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Email Marketing (All)
You’ve Got an Email Welcome MESSAGE? Great, Now Write a Resort Welcome SERIES.

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A while back I wrote a post about how, with a little bit of innovation on the email side, you could technically run a resort’s entire web presence with nothing but a single sign up form.

Sell them on the basic, high-level stuff and then, using email, you could…

“…follow up with a steady drip of reasons, tips, and deals (aka, the rest of a normal website) all tied to the original theme they were sold on…finished off by a signature that lets them build a relationship with someone behind the scenes.”

While I don’t think you necessarily need to do the former (one-page website), I do think it’s time to start seriously considering the latter (steady drip of the rest).

Just Part
An email address is closely tied to a person’s online activity. So when you get a new email address in your database, it’s highly likely that in the grand scheme of things the address owner likely doesn’t have a strong enough relationship with you to have provided this email earlier.

Yet, over and over again, we stick them onto a “newsletter” list with the loyalists that have been around from the beginning and talk to them in the same way as everyone else.

There they sit, idle, until your next newsletter comes out where you talk to the group as if they were already sold.

But Wait, Gregg…Welcome!
No no, you say, that isn’t right, we also send them a welcome letter…day or night! Great, but I don’t think it’s enough.

Resorts don’t need a welcome email, they need a welcome SERIES.


Because these new signups aren’t sold on your resort yet! There are holes in your story, they haven’t seen the light. In short, they are missing a reason to act on the offers you are about to send in your newsletter.

An Example
If I were Beaver Creek, here’s what I’d send (automatically, mind you) to someone who signed up for the email newsletter on July 1.

July 2
Reinforce the brand with an overview of where BC is and the luxury side.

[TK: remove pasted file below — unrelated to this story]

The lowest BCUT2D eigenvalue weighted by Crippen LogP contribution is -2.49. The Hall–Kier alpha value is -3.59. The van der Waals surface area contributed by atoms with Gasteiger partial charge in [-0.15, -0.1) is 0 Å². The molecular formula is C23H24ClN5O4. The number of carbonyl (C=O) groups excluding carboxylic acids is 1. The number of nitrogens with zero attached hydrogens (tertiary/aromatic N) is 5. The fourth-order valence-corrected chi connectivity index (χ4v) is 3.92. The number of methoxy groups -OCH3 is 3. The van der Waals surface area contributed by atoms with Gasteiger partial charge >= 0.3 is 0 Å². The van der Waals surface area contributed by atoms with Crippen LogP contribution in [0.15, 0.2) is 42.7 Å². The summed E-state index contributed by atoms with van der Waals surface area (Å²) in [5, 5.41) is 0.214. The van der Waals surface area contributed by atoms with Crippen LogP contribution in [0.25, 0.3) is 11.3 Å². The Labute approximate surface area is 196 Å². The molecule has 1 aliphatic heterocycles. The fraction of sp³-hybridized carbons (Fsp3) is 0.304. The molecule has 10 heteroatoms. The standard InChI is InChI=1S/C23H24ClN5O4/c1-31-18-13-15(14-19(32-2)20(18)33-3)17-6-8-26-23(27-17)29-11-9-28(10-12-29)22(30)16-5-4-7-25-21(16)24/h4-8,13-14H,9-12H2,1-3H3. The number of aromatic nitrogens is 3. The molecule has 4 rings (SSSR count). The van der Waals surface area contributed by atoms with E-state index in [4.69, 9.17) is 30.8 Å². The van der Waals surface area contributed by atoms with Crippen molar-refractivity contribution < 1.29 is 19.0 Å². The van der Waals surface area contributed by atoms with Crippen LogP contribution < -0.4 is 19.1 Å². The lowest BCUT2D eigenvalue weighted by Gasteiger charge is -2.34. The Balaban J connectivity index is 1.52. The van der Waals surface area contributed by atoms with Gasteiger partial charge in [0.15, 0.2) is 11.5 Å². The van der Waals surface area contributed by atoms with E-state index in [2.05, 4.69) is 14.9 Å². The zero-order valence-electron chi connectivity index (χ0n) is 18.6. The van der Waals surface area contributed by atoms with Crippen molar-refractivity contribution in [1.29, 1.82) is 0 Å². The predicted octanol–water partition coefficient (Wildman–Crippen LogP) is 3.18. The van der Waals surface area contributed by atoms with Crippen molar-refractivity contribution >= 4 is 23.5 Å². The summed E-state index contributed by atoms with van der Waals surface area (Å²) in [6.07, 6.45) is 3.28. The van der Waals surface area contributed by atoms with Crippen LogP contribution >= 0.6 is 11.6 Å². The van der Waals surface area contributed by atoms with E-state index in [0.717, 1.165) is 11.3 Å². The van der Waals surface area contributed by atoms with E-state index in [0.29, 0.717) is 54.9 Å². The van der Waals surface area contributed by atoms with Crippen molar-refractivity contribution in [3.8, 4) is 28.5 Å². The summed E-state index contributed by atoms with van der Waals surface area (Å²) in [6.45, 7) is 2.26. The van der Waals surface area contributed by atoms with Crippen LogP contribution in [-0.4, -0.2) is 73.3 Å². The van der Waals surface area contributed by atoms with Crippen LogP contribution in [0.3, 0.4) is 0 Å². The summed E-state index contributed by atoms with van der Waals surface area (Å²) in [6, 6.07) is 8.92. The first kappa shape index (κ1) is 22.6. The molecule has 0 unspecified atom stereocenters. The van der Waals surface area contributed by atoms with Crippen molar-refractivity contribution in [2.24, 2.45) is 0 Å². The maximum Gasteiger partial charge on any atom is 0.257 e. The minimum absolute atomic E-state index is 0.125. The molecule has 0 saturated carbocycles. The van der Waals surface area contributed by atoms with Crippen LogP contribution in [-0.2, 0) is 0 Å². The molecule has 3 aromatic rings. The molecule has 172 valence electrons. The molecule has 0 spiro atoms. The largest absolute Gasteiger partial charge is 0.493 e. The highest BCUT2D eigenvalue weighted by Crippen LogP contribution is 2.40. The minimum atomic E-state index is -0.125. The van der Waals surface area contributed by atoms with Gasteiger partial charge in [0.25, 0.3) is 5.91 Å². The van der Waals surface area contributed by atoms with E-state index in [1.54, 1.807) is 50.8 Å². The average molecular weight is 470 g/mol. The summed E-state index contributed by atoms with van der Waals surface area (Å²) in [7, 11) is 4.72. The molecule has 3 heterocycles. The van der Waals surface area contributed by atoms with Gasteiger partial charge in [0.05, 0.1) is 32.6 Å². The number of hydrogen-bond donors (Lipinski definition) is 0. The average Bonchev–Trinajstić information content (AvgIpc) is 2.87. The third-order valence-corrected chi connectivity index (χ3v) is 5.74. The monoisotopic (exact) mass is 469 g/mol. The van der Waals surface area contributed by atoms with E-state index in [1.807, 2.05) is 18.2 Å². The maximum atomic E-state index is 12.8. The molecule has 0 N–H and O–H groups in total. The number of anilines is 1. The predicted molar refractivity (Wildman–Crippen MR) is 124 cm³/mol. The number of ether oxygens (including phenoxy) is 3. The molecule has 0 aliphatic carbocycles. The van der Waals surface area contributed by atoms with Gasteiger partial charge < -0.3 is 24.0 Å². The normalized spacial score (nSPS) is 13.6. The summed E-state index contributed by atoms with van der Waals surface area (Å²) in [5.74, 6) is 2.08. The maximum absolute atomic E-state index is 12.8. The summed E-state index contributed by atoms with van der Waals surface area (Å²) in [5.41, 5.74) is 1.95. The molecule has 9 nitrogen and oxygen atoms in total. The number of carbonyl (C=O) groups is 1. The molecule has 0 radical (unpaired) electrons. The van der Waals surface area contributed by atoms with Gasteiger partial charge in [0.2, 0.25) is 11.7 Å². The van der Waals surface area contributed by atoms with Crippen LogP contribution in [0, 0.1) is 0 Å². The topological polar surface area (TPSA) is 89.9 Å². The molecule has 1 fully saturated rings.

July 6
Dig a little deeper into the possibilities and potential experiences.


July 8
Support the earlier messages by highlighting the little touches (like the afternoon cookies) that are unique to the resort.


July 10
Then I’d slowly start to plant a few seeds about possibilities.


July 12
And finish up by connecting the picture I’ve painted of where they could be to where they are now.


I could write the copy, setup the emails, and be finished within an hour. Then, every person that signed up for my list would automatically get warmed up and sold on the resort so that when that first newsletter came, they’d be (more) ready.

Nothing New
Some of you might realize that this idea is nothing new. In fact, in web marketing terms, it’s old. What I’ve suggested is called an autoresponder.

But the crazy thing about autoresponders? They work!

They work because the act of providing an email address is a sign of relevance. It’s a sign that something you have can satisfy someones wants and needs at that moment. The longer you wait, the more likely it is that any window of needs or timing will have passed.

One message is not enough to capitalize on that window. A carefully written series, in my experience, is.

About Gregg & SlopeFillers
I've had more first-time visitors lately, so adding a quick "about" section. I started SlopeFillers in 2010 with the simple goal of sharing great resort marketing strategies. Today I run marketing for resort ecommerce and CRM provider Inntopia, my home mountain is the lovely Nordic Valley, and my favorite marketing campaign remains the Ski Utah TV show that sold me on skiing as a kid in the 90s.

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